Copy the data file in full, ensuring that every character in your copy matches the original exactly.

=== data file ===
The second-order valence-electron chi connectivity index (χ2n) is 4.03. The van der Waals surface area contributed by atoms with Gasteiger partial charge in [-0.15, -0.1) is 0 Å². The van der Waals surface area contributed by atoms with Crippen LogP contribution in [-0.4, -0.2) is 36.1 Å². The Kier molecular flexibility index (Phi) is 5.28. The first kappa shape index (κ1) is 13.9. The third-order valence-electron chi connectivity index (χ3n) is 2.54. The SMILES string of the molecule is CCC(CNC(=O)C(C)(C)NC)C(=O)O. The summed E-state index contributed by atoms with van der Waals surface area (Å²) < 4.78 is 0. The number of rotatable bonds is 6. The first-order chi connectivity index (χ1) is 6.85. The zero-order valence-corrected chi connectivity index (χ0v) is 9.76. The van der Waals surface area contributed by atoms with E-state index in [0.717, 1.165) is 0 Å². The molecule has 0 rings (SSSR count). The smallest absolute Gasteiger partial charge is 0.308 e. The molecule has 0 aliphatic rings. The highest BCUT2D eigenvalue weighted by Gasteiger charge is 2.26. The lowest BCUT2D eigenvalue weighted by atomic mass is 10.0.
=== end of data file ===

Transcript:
The second-order valence-electron chi connectivity index (χ2n) is 4.03. The van der Waals surface area contributed by atoms with Gasteiger partial charge in [-0.15, -0.1) is 0 Å². The van der Waals surface area contributed by atoms with Crippen LogP contribution in [-0.4, -0.2) is 36.1 Å². The Kier molecular flexibility index (Phi) is 5.28. The first kappa shape index (κ1) is 13.9. The third-order valence-electron chi connectivity index (χ3n) is 2.54. The SMILES string of the molecule is CCC(CNC(=O)C(C)(C)NC)C(=O)O. The summed E-state index contributed by atoms with van der Waals surface area (Å²) < 4.78 is 0. The number of rotatable bonds is 6. The first-order chi connectivity index (χ1) is 6.85. The zero-order valence-corrected chi connectivity index (χ0v) is 9.76. The van der Waals surface area contributed by atoms with E-state index in [0.717, 1.165) is 0 Å². The molecule has 0 rings (SSSR count). The smallest absolute Gasteiger partial charge is 0.308 e. The molecule has 0 aliphatic rings. The highest BCUT2D eigenvalue weighted by Gasteiger charge is 2.26. The lowest BCUT2D eigenvalue weighted by atomic mass is 10.0.